Stowaways suspected in ship's container loaded in New Jersey

Authorities in New Jersey are unloading stacked containers from a cargo ship that may contain an undetermined number of stowaways after a Coast Guard team heard sounds consistent with humans coming from a container buried under a stack of others, authorities said.

U.S. Immigration and Customs Enforcement public affairs officer Harold Ort told that over 150 of the 200 targeted containers have been examined and no stowaways were found as of Wednesday evening. The ship is carrying 2,000 containers all together.

"Officials will continue to examine containers overnight," Ort said. "Additional updates will be provided as available."

Drew Barry, of the Sandy Hook Pilots Association, who boarded the ship Wednesday morning, said there at least 30 to 40 containers on top of the hatch cover.

"If there are people down there, with no food and water for days, they're probably pretty desperate by now," he said.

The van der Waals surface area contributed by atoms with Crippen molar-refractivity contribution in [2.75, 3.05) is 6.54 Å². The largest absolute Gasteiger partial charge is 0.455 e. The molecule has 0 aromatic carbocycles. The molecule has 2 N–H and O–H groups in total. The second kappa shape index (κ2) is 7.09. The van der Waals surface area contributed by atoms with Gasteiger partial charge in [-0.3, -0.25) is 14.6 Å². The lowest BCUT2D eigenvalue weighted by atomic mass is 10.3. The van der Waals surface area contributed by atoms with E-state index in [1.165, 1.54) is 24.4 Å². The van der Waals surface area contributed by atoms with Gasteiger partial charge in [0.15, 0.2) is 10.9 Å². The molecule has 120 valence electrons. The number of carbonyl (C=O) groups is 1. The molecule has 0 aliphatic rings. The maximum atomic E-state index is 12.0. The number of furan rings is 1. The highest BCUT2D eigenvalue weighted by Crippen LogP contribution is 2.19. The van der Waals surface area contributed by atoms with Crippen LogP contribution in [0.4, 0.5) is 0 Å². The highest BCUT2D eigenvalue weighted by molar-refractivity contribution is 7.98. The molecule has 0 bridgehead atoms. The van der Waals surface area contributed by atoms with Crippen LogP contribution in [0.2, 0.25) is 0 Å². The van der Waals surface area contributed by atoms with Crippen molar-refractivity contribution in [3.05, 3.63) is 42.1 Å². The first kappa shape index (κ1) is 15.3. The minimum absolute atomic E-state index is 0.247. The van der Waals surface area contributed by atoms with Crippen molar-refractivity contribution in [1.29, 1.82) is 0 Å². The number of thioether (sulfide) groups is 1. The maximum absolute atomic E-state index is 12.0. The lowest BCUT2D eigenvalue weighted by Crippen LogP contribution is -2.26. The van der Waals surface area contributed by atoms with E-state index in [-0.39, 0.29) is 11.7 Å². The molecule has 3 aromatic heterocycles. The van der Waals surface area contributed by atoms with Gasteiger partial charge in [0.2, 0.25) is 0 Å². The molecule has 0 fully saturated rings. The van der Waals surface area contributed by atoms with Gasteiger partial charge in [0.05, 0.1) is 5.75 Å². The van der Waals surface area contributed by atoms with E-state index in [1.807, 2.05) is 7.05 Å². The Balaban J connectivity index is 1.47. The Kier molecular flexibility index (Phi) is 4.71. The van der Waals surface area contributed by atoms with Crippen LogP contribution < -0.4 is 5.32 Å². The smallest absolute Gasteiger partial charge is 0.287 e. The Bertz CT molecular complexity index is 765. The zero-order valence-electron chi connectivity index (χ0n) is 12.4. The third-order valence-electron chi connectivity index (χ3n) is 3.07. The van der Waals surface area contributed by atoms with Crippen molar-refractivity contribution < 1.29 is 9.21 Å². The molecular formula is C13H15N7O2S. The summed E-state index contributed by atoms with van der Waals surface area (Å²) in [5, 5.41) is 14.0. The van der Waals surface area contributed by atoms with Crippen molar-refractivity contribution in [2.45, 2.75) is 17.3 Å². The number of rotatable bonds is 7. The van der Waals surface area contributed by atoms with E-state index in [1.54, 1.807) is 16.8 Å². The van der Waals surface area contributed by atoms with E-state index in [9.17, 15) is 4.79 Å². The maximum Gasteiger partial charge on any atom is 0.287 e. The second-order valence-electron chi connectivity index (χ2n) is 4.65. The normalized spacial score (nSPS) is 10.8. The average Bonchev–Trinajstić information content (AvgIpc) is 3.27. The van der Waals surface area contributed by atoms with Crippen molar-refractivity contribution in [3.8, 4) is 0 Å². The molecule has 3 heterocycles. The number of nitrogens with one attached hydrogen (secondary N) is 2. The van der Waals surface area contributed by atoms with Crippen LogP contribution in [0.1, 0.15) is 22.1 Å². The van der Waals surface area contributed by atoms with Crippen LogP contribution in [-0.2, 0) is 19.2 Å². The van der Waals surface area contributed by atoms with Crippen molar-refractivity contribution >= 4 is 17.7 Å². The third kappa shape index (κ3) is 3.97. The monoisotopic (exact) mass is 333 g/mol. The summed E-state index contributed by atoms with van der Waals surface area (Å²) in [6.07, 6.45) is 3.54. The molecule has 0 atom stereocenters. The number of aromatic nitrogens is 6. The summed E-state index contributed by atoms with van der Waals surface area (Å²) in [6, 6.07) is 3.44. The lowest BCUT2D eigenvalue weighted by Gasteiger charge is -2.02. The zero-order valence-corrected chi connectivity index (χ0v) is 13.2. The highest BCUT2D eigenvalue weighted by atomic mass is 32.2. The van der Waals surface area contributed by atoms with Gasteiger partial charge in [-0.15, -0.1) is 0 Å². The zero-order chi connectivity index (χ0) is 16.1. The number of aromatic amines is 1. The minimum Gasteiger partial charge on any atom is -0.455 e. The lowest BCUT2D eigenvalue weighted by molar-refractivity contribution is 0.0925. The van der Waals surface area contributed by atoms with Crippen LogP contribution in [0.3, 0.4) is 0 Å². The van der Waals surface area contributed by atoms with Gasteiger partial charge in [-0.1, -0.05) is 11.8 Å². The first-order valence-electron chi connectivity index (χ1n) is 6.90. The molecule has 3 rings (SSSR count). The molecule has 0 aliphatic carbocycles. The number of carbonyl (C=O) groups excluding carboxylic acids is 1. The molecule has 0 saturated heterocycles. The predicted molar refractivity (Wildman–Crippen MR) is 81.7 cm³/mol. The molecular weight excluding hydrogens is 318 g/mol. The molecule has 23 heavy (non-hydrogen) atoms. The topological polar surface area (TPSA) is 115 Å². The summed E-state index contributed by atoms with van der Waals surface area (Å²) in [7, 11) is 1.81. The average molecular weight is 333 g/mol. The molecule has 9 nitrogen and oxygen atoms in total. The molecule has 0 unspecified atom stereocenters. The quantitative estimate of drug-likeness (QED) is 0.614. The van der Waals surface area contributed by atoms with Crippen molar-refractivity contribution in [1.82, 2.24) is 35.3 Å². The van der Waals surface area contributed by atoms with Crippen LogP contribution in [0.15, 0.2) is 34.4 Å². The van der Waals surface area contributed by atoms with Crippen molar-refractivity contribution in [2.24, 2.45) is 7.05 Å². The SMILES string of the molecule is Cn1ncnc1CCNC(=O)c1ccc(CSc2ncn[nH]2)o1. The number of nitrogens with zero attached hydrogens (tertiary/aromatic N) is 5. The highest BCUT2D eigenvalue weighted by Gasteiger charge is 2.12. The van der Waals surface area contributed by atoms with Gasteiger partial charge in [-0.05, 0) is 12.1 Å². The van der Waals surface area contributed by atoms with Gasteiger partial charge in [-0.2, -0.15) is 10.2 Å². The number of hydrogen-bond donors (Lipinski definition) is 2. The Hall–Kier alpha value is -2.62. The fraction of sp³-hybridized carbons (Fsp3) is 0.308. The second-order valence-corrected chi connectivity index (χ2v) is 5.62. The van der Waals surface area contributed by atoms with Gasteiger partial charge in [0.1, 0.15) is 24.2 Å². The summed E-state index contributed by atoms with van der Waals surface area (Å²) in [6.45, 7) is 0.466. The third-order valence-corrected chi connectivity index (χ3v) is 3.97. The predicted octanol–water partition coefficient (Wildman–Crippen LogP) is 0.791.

A law enforcement source told that authorities may be inspecting every container onboard the ship in search for other possible stowaways. He said it's not unheard of to learn about stowaways on these ships.

"Between the ventilation in these containers and the heat during the voyage, this makes for a very serious situation," he said.

The container, which a manifest said was carrying machine parts to Norfolk, Va., was loaded aboard The Villa D'Aquarius in India, Coast Guard spokesman Charles Rowe said.

The ship began its voyage May 30 in the United Arab Emirates, then made one stop in Pakistan and two stops in India. Its last port before Newark was in Egypt on June 15.

Immigration and Customs Enforcement told that Department of Homeland Security officers are investigating allegations of stowaways. But no other information was immediately available.

A Coast Guard team boarded the 850-foot-long vessel outside New York Harbor early Wednesday as the ship prepared to dock at Port Newark.

The boarding party heard sounds consistent with people coming from the container, Rowe said.

The boarding party followed protocol and didn't open the container at sea in order to control the situation, Rowe said.

Rowe told Reuters that the container was located underneath a stack of others, roughly 30 feet below the deck.

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The Associated Press contributed to this report.